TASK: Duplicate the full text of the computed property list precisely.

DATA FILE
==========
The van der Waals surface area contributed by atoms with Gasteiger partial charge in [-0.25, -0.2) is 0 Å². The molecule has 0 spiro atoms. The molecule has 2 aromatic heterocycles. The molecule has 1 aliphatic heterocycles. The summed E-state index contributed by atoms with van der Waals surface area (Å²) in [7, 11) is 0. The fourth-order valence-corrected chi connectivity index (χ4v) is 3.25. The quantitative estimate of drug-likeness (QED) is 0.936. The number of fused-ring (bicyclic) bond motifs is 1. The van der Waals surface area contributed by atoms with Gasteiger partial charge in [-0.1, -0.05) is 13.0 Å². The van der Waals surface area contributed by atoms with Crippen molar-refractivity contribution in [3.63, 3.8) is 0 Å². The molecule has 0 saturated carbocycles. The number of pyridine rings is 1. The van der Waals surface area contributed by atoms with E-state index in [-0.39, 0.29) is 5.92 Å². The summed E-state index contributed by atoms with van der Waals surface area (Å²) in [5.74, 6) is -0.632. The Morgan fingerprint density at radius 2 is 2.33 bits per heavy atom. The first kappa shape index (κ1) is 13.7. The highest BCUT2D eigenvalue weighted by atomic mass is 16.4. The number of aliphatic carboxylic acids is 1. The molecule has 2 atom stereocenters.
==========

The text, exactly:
The van der Waals surface area contributed by atoms with Gasteiger partial charge in [-0.25, -0.2) is 0 Å². The molecule has 0 spiro atoms. The molecule has 2 aromatic heterocycles. The molecule has 1 aliphatic heterocycles. The summed E-state index contributed by atoms with van der Waals surface area (Å²) in [7, 11) is 0. The fourth-order valence-corrected chi connectivity index (χ4v) is 3.25. The quantitative estimate of drug-likeness (QED) is 0.936. The number of fused-ring (bicyclic) bond motifs is 1. The van der Waals surface area contributed by atoms with Gasteiger partial charge in [-0.1, -0.05) is 13.0 Å². The van der Waals surface area contributed by atoms with Crippen molar-refractivity contribution in [3.63, 3.8) is 0 Å². The molecule has 0 saturated carbocycles. The number of pyridine rings is 1. The van der Waals surface area contributed by atoms with E-state index in [-0.39, 0.29) is 5.92 Å². The summed E-state index contributed by atoms with van der Waals surface area (Å²) in [5.74, 6) is -0.632. The Morgan fingerprint density at radius 2 is 2.33 bits per heavy atom. The first kappa shape index (κ1) is 13.7. The highest BCUT2D eigenvalue weighted by atomic mass is 16.4. The number of aliphatic carboxylic acids is 1. The molecule has 2 atom stereocenters.